Gardening in the desert using only rainwater

By Joe Mooney Issue #147 • May/June, 2014 I've always found the use of seasonal rains by native peoples very fascinating. From the diversion of floodwaters in earthen berms to irrigation via "aquaduct," it seemed incredible...

No worrying about fire blight with Orient and Kieffer pears

By Alice B. Yeager Issue #52 • July/August, 1998 Everyone likes a good success story, and if I were called upon to name the most successful tree in our small orchard I'd have to say it's...

How to Grow Garlic

By Melissa Souza Issue #167 • September/October, 2017 Garlic is easy and rewarding to grow. I use it throughout the year, as it is extremely easy to store. Garlic is one of the most commonly used...

Victory Gardens

By Alice B. Yeager Issue #54 • November/December, 1998 There have been very few times in our nation's history when "We, the people" have banded together so fiercely as we did during World War II. We...

Put your garden to bed for the winter

By Jackie Clay Issue #95 • September/October, 2005 During the crispy fall afternoons, we listen often and intently to the weather forecasts. "It's going to be clear tonight," I'd tell my late husband, Bob, and my...

Build a Composter

By Charles Sanders Issue #170 • March/April, 2018 As with most of the other facets of homesteading, composting can be as simple or as elaborate as you wish to make it. One of the easiest ways...

Home-Grown Eggs

By Allen Easterly Issue #165 • May/June, 2017 Maybe you’ve thought about keeping a few chickens for their eggs but didn’t want to be awakened at 4:00 AM by a rooster singing “cock-a-doodle-doo.” At this time...

Fermenting Chicken Feed

By Melissa Souza Issue #174 • November/December, 2018 On our homestead, we eat yogurt, kombucha (fermented tea), sauerkraut, and kimchi to add probiotics to our diet. These beneficial bacteria promote good digestive health, strengthen the immune...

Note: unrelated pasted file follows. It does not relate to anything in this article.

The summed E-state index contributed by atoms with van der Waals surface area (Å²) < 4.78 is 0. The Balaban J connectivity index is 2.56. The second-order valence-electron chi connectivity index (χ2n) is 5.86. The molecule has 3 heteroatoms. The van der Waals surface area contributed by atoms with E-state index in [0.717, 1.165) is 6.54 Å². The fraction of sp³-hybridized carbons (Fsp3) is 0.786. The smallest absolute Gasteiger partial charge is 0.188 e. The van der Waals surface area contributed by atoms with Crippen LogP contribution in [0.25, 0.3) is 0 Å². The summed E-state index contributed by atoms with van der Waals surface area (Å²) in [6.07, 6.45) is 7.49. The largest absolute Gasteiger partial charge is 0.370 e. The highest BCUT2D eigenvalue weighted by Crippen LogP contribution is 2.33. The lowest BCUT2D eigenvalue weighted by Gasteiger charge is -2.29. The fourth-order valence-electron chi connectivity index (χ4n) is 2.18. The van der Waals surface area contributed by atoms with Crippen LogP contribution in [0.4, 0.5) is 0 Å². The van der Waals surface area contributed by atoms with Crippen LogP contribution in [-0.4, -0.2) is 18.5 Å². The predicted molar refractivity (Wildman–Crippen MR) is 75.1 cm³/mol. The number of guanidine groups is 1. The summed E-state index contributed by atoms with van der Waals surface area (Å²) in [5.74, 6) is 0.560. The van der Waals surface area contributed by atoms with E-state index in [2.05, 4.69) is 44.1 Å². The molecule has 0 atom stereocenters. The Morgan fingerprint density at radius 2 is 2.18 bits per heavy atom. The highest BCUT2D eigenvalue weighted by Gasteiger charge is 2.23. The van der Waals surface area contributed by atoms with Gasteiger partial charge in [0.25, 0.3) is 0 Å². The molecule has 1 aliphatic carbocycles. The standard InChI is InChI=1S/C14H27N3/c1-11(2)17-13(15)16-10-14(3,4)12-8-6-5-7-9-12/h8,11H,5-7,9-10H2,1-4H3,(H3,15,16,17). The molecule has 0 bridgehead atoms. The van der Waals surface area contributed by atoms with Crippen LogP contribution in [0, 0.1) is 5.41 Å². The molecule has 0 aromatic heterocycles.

Slug zapper

By Joel Winters Issue #142 • July/August, 2013 I live in a small clearing in a big forest. This is on the rainy side of the mountains in the Cascade foothills. Slugs are underfoot nearly year-round...

Currants and gooseberries

By Sylvia Gist Issue #155 • September/October, 2015 Currants and gooseberries all belong to the genus Ribes (pronounced "rye-bees"). There are varieties of currants and gooseberries native to Europe and North America, along with some developed...

Herb boxes from fence boards

By Maggie Larsen Issue #86 • March/April, 2004 During a binge of spring cleaning, I ventured outside and began to renovate the exterior of my home, a 47-foot trailer in a mobile home park. While waiting...

Save time and energy with the fenced chicken coop/garden

By John Silveira Issue #44 • March/April, 1997 My engineer father was not fond of wasting time or energy. He was always searching for a better, more efficient way to perform chores, especially chores that reoccurred...

Nut trees on your homestead

By Jackie Clay-Atkinson Issue #149 • September/October, 2014 While growing up in Detroit, we had no nut trees in our yard (though we did have seedlings before I left home). That didn't stop my parents, though....

Hügelkultur for the Homestead

By Rose Shelton Issue #176 • April/May/June, 2019 Last spring, I finally completed a long-planned homestead project of constructing two hügelkultur beds. What is hügelkultur? It’s basically a method of recycling junk wood to make a...

Okra — Not just for the South

By Alice B. Yeager Photos by James O. Yeager Issue #58 • July/August, 1999 No one is quite sure about how okra seeds came to this country. Okra is of African origin and the seeds could have...

Want more fruit from less space? Espalier your trees!

By Rev. J.D. Hooker Issue #79 • January/February, 2003 After originating in the semi-arid regions of the middle east, espaliering (is-'pal-yer-ing) became a commonly employed fruit tree growing method of the Greco-Roman world. Later, during the...